Was the announcement of steel and aluminum tariffs a ploy to pressure Canada and Mexico into greater concessions in the NAFTA renegotiations? Many assumed that Donald Trump meant to take aim at China with his trade action, although China exports a relatively small amount of either metal to the US, and that our NAFTA partners were collateral damage. Two tweets this morning suggest that Trump took deliberate aim at the two North American partners as leverage to score a political win on a trade agreement that has been deeply unpopular with Trump’s base:
We have large trade deficits with Mexico and Canada. NAFTA, which is under renegotiation right now, has been a bad deal for U.S.A. Massive relocation of companies & jobs. Tariffs on Steel and Aluminum will only come off if new & fair NAFTA agreement is signed. Also, Canada must..
— Donald J. Trump (@realDonaldTrump) March 5, 2018
…treat our farmers much better. Highly restrictive. Mexico must do much more on stopping drugs from pouring into the U.S. They have not done what needs to be done. Millions of people addicted and dying.
— Donald J. Trump (@realDonaldTrump) March 5, 2018
Was this Trump’s strategy all along, or is it an on-the-fly adaptation necessitated by criticism from his own allies in the GOP? Axios’ Jonathan Swan reports on the tick-tock of the decision to impose the tariffs, which turns out to be neither as arbitrary nor whimsical as some imagined. Peter Navarro and Wilbur Ross have been laying the groundwork for months, and Trump has been champing at the bit to fulfill his campaign promise. However, Trump may have still jumped the gun a bit last week:
They [Gary Cohn and Rob Porter] thought they’d got Trump to agree to a sequence: first impose tariffs on solar panels and washing machines (already done); then impose tariffs on hundreds of Chinese products to punish China for stealing American intellectual property (this action was imminent); then only impose the steel and aluminum tariffs after that (though in their minds hopefully Trump would be satisfied after whacking China so hard and wouldn’t feel the need to go further.) Lastly, they were considering an investigation into unfair foreign treatment of American car companies.
In the interim, the Porter disaster happened, and Trump became more and more agitated with the direction of the White House. The day Hope Hicks announced her departure, he was hopping mad, raging at Jeff Sessions and furious about the avalanche of negative stories about Jared Kushner. Trump was angry, agitated, and fed up. So he cut “the globalists” out of the picture, told Ross and Navarro to bring him the tariffs he’d been demanding for months, and made the announcement.
The process was so rushed that the tariffs don’t actually exist yet — the details haven’t been ironed out or legally vetted. The interagency process effectively died with Porter’s departure — though several senior White House officials have told me they think Porter and Cohn were being too clever by half and were never going to succeed at staving off the president’s wishes for hardline tariffs on steel and aluminum. The president promised his people tariffs and he demanded them from his staff for months.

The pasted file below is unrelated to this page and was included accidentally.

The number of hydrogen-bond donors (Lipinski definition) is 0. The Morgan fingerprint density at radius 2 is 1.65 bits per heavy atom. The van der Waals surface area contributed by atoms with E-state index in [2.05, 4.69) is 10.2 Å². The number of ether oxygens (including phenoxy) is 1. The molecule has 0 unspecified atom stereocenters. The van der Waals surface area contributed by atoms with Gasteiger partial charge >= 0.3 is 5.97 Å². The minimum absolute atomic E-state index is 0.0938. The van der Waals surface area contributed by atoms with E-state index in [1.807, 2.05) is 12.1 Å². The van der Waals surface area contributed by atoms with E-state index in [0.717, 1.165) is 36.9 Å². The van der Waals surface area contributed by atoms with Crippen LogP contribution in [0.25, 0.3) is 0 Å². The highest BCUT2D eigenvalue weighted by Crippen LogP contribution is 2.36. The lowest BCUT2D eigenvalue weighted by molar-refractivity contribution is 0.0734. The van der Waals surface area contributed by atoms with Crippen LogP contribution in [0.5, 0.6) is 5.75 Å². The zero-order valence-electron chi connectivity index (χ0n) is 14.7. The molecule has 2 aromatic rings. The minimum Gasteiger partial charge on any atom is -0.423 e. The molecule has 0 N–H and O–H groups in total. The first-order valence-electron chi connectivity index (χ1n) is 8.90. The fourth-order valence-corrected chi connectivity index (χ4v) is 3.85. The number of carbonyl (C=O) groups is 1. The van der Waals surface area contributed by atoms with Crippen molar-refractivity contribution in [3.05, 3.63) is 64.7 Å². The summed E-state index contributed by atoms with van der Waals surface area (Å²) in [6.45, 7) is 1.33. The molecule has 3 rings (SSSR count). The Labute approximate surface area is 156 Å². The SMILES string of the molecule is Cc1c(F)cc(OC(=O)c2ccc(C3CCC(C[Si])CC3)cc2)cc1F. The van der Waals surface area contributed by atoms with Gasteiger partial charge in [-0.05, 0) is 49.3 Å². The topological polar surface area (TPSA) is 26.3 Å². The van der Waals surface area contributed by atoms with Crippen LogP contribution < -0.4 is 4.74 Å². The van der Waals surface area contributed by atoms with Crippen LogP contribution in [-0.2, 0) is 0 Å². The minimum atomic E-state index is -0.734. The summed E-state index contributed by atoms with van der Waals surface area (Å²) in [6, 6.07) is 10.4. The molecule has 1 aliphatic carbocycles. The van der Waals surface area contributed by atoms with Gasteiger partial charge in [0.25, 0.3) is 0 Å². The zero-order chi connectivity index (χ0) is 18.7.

So it’s clear that Trump and everyone else understood that the steel and aluminum tariffs wouldn’t damage China, at least not primarily. Trump had been trying to force Canada and Mexico into significant concessions in NAFTA talks all during this process, with little success. At times, Trump threatened to tear up NAFTA altogether rather than default back into the original treaty. It now seems that this tariff announcement might be a way to deliver the first shot across the bow and incentivize enough concessions for Trump to declare a victory.
That makes House Ways and Means chair Kevin Brady (R-TX) perhaps a little naive:
“There will be an exemption procedure for particular cases where we need to have exemptions, so that business can move forward,” Navarro said on CNN’s“State of the Union” program.
Asked whether the United States’ two North American Free Trade Agreement allies should be exempted, Brady told reporters in Mexico City:“Yes, and going further, excluding all fairly traded steel and aluminum, not just from these two countries.”
“I think we can make a very strong case for other countries as well,” said the Republican lawmaker, adding he hoped Trump could be persuaded to step back.“We’re going to continue to make the case to the White House,” added Brady, who met with Canadian Foreign Minister Chrystia Freeland at the Canadian embassy later in the afternoon.
Good luck with those White House talks if Trump wants to use this as leverage in NAFTA talks. But there may be a country that could see an exception, especially since Australia claims Trump promised them one:
Donald Trump “emphatically” promised to exempt Australian steel and aluminium from US tariffs during a meeting with Prime Minister Malcolm Turnbull last year, it can be revealed. …
This revelation explains why the Australian Government has been stunned by Mr Trump’s declaration last week that the tariff regime will be enforced, and subsequent statements by Mr Ross that country-specific exemptions are unlikely.
The conversation between the President and the Prime Minister was in the so-called “Steel Cage”, a secure communications pod that travels with the US President.
Sources have told the ABC Mr Trump’s promise was emphatic and that he instructed Mr Ross to work out the specifics to “make it happen”.
If we see an exception for Australia and not for Canada or Mexico, that will tend to corroborate the theory that this was intended for our NAFTA partners all along. But will Trump stick to it if Canada and Mexico balk at concessions in NAFTA talks? Swan wonders about that too, especially given the lack of legal preparation before last week’s announcement. Trump will have plenty of time to rethink this, or at least to pose as rethinking it, before it becomes reality.